Have counselling. Occasionally people can refuse counselling because they mistake it for psychiatric treatment. Counselling is a series of conversations with a fully trained and qualified therapist who can help you diagnose the causes of issues like sleeplessness, anger or depression. We recommend that everyone who has been in a traumatic situation, had a serious illness, or a significant conflict with colleagues or leadership should have counselling to help ensure that they are in the best possible state of mental health. See our healthchecks article for information on where to find specialist medical help.

Make no major decisions. Because reverse culture shock can cause emotional instability, it’s important that you don’t rush into making decisions during the first few months you are back in your home culture. You may feel tempted to rush back to the field because you feel guilty about the wealth of your lifestyle in comparison to the people you’ve been working with, or feel that you’re not cut out to be a missions partner because you can’t cope. Once your emotional equilibrium begins to return, you’ll be better equipped to make a rational and prayerful decision rather than a knee-jerk reaction.

The most important thing to do about reverse culture shock is to recognise it for what it is. Once you have done that, you are well under way to recovery. Sadly, we know of too many cases where it was not even heard of, and people have suffered for a long time as a result of unresolved issues.

Here are a few handy tips to help you settle back into life in your home country:

• Milk is a liquid

• Post comes through a hole in your front door

• Church services last an hour and a half max

• Preachers don’t shout

• ‘On time’ means on time, except for church meetings

• To buy your groceries, you have to go to a shop, not merely stop at traffic lights

• It is safe to stop at traffic lights, even at night

• Buses don’t reverse up the road to pick you up before another one gets you

• Civil servants are paid by the state, not the user

• Taxis are fitted with a little box that tells you how much to pay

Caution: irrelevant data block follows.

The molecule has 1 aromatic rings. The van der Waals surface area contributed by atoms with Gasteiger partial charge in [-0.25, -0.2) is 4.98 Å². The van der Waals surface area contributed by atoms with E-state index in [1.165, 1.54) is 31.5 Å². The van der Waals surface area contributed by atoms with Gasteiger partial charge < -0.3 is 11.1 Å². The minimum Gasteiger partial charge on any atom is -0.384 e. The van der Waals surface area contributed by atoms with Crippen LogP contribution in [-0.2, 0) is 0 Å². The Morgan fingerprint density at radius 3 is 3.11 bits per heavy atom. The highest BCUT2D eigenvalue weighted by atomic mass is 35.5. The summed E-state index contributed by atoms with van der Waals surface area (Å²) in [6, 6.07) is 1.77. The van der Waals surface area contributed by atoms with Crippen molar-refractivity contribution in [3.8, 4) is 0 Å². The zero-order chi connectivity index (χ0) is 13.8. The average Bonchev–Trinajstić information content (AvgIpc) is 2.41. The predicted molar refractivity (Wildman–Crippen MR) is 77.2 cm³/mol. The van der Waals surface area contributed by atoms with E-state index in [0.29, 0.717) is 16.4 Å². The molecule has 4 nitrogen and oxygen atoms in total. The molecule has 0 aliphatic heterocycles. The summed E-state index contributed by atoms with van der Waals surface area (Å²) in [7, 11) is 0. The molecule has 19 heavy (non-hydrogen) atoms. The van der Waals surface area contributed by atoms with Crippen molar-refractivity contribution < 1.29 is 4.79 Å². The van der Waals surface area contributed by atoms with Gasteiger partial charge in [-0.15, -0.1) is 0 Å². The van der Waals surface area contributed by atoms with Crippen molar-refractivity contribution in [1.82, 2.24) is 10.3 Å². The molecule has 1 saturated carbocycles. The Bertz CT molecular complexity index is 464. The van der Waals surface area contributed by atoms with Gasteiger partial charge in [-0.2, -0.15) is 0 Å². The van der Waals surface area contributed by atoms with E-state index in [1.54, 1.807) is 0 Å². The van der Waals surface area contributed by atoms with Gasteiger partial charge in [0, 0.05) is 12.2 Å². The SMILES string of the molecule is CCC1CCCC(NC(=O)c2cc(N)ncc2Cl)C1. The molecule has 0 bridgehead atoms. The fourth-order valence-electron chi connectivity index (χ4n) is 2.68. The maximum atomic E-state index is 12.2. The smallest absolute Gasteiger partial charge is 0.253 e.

• Toilet paper goes down the loo

• You need an umbrella and a coat, even in summer

 

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One of the most important things to do when back home is to arrange a thorough healthcheck. Many of us are exposed to germs and diseases we’re not accustomed to while we’re abroad, and it’s good to check that nothing is seriously wrong.

First visit your doctor, and tell him you’ve been living abroad. You might as well get as many of the checks as you can courtesy of your state Health Department. However, even if you’re a UK citizen, you will find that you can no longer get free access to hospital services.  You can find further details here.

There are also many specialist organisations which cater specifically for mission workers, such as Healthlink 360 and Interhealth. Their services may not seem cheap, but they are extremely thorough and their staff are highly knowledgeable. They also provide debriefing and psychological checks, to make sure that you’re not suffering adverse emotional effects of your time abroad.

Many people find that after a significant time abroad they are suffering from the physical effects of long-term stress. A full debrief is often the first step to recognising some of these issues. Follow up with an experienced church leader, mission rep or a qualified counsellor can help unpack some of the issues arising from such situations and is highly recommended. Some of the organisations that offer counselling can be found here.